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Keywords:

  • Clinical presentation;
  • diagnosis;
  • guideline;
  • mycosis;
  • phaeohyphomycosis;
  • prophylaxis;
  • treatment

Abstract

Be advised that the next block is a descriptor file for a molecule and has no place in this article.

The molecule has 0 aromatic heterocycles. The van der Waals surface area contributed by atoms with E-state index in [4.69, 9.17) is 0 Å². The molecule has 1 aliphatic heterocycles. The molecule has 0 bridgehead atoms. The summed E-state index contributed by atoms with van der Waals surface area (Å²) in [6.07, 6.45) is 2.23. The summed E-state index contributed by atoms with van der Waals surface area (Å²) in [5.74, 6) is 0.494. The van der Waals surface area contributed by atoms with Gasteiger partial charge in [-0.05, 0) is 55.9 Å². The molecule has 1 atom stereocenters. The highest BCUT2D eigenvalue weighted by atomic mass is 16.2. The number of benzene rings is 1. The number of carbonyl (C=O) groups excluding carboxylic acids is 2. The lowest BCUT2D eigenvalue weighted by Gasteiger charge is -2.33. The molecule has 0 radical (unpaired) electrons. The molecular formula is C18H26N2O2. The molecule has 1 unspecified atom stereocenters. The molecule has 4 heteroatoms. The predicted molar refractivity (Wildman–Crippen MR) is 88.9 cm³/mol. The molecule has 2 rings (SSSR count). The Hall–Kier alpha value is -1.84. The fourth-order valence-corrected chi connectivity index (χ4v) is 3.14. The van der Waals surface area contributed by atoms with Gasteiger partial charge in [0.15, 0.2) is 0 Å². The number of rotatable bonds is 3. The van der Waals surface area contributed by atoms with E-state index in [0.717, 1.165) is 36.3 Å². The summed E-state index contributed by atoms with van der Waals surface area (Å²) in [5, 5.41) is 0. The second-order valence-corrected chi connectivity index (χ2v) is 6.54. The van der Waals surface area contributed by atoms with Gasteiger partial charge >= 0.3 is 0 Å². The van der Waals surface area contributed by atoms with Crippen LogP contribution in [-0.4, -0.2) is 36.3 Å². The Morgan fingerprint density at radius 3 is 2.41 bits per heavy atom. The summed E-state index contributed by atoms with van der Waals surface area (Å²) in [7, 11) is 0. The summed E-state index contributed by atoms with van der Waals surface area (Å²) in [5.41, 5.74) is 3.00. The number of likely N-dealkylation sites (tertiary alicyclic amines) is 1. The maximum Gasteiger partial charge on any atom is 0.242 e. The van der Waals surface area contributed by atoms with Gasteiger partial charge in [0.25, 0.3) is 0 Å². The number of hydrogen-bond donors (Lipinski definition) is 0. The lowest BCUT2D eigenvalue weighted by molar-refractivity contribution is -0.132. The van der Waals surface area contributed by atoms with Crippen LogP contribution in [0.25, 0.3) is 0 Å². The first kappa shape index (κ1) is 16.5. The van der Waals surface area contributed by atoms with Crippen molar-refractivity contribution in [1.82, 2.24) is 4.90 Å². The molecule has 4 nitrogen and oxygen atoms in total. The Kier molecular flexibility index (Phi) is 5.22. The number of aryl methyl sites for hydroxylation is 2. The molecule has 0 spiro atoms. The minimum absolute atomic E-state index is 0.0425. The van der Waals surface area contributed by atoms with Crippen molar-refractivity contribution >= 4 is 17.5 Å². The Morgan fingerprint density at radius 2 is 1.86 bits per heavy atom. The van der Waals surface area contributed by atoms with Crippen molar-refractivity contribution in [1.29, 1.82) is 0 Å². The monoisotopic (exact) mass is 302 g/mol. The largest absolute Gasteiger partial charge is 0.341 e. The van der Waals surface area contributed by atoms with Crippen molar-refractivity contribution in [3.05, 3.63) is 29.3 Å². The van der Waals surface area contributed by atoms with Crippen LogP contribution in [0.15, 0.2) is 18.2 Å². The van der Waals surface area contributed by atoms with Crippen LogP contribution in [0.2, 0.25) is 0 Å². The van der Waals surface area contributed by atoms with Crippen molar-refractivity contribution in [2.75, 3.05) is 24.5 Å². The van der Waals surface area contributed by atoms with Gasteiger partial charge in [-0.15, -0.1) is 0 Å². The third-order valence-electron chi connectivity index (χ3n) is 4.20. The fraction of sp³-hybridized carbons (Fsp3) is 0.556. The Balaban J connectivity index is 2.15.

The aetiological agents of many invasive fungal infections are saprobes and opportunistic pathogens. Some of these fungi are darkly pigmented due to melanin production and traditionally have been named ‘dematiaceous’. The melanized fungi cause a wide array of clinical syndromes ranging from superficial to deep-seated infections. Diagnosis relies on histopathological examination of clinical specimens and on examination of cultures. Sequencing is recommended for accurate species identification, especially for unusual or newly described pathogens. In cases of mycetoma and chromoblastomycosis, pathognomonic histological findings are useful and the Fontana–Masson stain, specific for melanin, usually confirms the diagnosis. There are no standardized therapies but voriconazole, posaconazole and itraconazole demonstrate the most consistent in vitro activity against this group of fungi. Oral itraconazole has been considered the drug of choice, given the extensive clinical experience with this drug. However, voriconazole may presumably be superior for central nervous system infections because of its ability to achieve good levels in the cerebrospinal fluid. Posaconazole is a well-tolerated alternative drug, backed by less clinical experience but with excellent salvage treatment results after failure of other antifungals. Amphotericin B has been useful as alternative therapy in some cases. Combination antifungal therapy is recommended for cerebral abscesses when surgery is not possible and for disseminated infections in immunocompromised patients.